Evan Quinlan

Archive for January, 2015|Monthly archive page

The Lovely Q

In Drabbles, Poetry, Short Stories on January 27, 2015 at 6:51 pm

She’s a rare letter.

It’s hard to think of ways to describe her, like when you play Scrabble and you could get a load of points if only some impossible word were real. You can try to will that word into existence, but when she looks it up in her dictionary it won’t count for much. So you have to try your best with what you have.

She has pleasant curves.

There’s that beautiful, shapely leg.

When you see her you want to say something smart but you can only make a kind of pathetic hissing noise in the back of your mouth. She’s the kind of girl who does that to you.

Oh, there’s a string of adjectives to try… quick-witted, equal to none, quivering (like an aspen), quintessential the-girl-you-love.

In the end, what makes you so lucky is,

she goes well with you.

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I Had the Strangest Dream

In Drabbles, Fiction, Short Stories on January 27, 2015 at 6:33 pm

Yesterday morning you told me about all about your dream, but I didn’t listen. I tried to pay attention, but coffee beckoned. You said something about poison…? A conspiracy…? Superheroes, and how you had to fake your death. That was enough; I didn’t need the details, so I nodded and went into the kitchen.

People say about mirrors, maybe that other world is real, but it doesn’t scare you because you know.

…I don’t have much longer; I heard feet landing on the roof. It might be Superman, or Spider-Man, or any of them. They’re all here, and they’re all after me.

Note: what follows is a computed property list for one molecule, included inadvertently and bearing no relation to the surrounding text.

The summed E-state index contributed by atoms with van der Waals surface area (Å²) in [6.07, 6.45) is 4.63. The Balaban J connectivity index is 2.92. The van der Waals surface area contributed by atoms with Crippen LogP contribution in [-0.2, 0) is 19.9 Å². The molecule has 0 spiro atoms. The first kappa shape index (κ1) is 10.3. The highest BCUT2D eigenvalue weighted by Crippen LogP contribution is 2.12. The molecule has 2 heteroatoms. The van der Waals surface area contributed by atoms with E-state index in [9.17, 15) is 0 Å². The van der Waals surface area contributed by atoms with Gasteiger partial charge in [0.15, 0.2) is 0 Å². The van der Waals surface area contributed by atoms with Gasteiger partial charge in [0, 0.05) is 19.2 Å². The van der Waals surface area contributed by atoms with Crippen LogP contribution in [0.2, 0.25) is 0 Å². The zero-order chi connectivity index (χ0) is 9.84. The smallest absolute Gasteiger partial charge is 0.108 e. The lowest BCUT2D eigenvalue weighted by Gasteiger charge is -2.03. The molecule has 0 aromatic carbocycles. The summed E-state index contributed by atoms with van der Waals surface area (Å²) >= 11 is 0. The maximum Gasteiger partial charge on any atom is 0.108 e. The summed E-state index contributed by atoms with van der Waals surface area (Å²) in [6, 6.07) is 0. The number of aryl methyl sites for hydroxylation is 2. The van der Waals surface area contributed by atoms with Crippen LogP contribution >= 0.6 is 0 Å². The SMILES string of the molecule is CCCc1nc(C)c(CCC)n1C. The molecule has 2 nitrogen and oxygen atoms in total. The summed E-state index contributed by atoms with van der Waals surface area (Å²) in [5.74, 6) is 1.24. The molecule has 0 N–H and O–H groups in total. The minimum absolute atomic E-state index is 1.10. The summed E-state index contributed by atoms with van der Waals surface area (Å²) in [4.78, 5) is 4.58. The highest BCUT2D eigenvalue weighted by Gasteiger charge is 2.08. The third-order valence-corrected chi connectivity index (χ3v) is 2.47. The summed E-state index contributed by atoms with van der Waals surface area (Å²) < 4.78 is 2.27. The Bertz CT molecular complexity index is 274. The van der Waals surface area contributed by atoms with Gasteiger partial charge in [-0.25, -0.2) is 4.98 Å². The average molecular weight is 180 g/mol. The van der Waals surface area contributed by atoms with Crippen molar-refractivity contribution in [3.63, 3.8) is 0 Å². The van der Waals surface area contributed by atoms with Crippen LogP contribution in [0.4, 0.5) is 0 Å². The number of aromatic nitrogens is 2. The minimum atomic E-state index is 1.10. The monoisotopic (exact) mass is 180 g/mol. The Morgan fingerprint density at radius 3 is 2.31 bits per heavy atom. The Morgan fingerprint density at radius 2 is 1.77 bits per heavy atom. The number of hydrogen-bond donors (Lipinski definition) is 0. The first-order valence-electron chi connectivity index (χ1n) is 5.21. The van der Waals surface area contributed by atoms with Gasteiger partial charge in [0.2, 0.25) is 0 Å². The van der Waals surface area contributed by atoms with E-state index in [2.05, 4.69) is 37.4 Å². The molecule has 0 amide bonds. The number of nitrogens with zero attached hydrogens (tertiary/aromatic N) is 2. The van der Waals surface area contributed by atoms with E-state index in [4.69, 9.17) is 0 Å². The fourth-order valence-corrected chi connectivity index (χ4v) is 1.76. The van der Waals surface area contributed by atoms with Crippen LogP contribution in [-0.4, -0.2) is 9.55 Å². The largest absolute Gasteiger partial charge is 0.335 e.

It’s been two weeks. The details are complex; the plot in which I am embroiled cannot be described on a single used napkin.

They’re coming. I need to escape. Or I need to make them think I’m already dead.

I wish I’d listened.

Better to Know Where It Is

In Fiction, Short Stories on January 16, 2015 at 1:11 pm

A face in the window is one of the quintessential fears. To have a pair of eyes—especially a malicious pair—looking into your home, the place where you’re supposed to be safe, triggers some of the deepest, most primal reactions humans can have. You’d think anything would be better than having an evil face staring at you through your bedroom window. But then you get used to it. Night after night, day after day, it’s there. You go outside to look but there’s nothing; it can only be seen from the inside. It never says anything, never moves. And that has changed my opinion on faces in the window. Because now I’ve come to realize that, far from wanting the face to disappear, I think I would fear nothing more than to look out my window one evening and see that it’s gone.